The Black Girl’s Silhouette
Posted on: 29 October 2021 by Amanda Draper, Curator of Art & Exhibitions and Andrew Williams, Collections Assistant in 2021
In 1770s Ormskirk, a young Black woman sat still while a visitor cut paper in the shape of her profile. We have been left with her likeness, a note about her character but not her name or life story, so our research about her is ongoing. Here’s what we know so far …
The Silhouette Portrait
The Black Girl
Because, as yet, we don’t know the sitter’s name, we will describe her as the Black Girl. She sits with her right profile towards us. She looks youthful, perhaps a teenager or just entering her early twenties; not a child. Her hair is neatly tied up under a small cap secured with a ribbon. Another ribbon is around her neck and tied at the back, otherwise her clothes appear plain without collar or frills. The very nature of silhouette portraits is that they are created from black paper so, in truth, we probably only realise the young woman’s racial identity because of a note accompanying her image which reads:
Black Girl lived at Mr Couplands, Ormskirk … time of the Slave Trade in Liverpool
And we are told something of her character in another note fixed underneath the first:
Good without pretence and a safe companion
Labels accompanying the silhouette
Labelling the Black Girl
These labels are, of course, extremely loaded and potent, revealing much about historical attitudes towards Black people. We believe they were written by Miss Isabella Gregson when the silhouette portrait was put on display alongside many others in her Gregson Memorial Institute on Garmoyle Road, Wavertree. The building was opened in 1897 as a memorial to her family, as an educational space and to house the eclectic collection of her grandfather, Matthew Gregson. More of them later, but it does indicate that the story behind the Black Girl had been told down the generations of the Gregson family, although her name, if ever recorded, had been lost.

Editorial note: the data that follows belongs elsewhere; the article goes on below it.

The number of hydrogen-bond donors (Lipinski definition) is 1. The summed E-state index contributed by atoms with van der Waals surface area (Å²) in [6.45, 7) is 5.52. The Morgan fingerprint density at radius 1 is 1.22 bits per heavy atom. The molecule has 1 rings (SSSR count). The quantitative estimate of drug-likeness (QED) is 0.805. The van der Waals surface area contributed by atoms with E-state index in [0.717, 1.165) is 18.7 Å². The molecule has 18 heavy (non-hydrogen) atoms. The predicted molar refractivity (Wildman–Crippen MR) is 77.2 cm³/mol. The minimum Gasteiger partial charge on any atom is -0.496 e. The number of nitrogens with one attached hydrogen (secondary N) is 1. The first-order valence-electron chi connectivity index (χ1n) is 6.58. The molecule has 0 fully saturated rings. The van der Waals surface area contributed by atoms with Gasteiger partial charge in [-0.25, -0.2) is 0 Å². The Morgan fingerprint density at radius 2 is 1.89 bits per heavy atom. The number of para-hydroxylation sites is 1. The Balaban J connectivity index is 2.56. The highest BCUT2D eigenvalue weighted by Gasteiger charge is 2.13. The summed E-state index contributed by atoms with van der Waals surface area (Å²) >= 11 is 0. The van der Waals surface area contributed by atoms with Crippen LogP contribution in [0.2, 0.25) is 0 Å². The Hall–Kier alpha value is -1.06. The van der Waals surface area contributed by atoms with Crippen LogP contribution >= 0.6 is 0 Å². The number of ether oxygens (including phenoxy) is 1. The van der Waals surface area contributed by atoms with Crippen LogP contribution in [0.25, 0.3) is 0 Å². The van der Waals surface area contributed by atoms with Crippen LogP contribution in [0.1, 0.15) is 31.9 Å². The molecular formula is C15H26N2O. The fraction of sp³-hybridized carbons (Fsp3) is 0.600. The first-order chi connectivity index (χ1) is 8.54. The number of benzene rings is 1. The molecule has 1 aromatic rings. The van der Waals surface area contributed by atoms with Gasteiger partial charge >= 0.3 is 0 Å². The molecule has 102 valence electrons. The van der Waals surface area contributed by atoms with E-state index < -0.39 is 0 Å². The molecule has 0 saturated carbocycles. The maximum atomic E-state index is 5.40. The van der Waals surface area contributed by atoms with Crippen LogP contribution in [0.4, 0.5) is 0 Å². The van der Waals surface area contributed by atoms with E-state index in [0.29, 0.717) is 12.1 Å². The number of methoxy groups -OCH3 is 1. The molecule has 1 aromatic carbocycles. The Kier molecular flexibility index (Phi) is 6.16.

We are told the Black Girl lived in the Lancashire town of Ormskirk in the time of the slave trade in Liverpool. The two places are about 14 miles apart. This leads us to presume that she arrived from Africa into Liverpool as a result of slave trading, but it is not certain. She may have travelled from the Caribbean through a connection to a plantation owner. Or she may have been born in Britain to one or more Black parents settled here.
Greenwood's Map of Lancashire, 1818, showing Ormskirk
We are told she was ‘good’ and therefore conformed to a set of behaviours expected of her by the family she lived with and society in general. We are told the Black Girl was a ‘safe companion’. This has the clearly offensive connotation that being Black indicated violent or otherwise dangerous tendencies. Yet the term ‘companion’ could also mean that she was more than a servant within the household. The role of ‘companion’, usually to a female of the family, was a recognised paid position which involved providing engaging company and accompanying to social events. Even if she were a servant, the description seems to indicate that the Black Girl spent more time with family members than a standard employee.
Robert Tonge: View of Ormskirk, 1848 (oil on canvas) Collection of The Atkinson Art Gallery, Southport
The Couplands of Ormskirk
The VG&M holds twelve silhouettes depicting members of the Coupland family of Ormskirk. As part of our research into the Black Girl’s identity we contacted the Ormskirk and District Family History Society who, unfortunately, had no record of her but their Chair, Kate Hunt, provided useful contextual information about the family.
Silhouettes of Richard and Elizabeth Coupland, c.1775. Probably by Matthew Gregson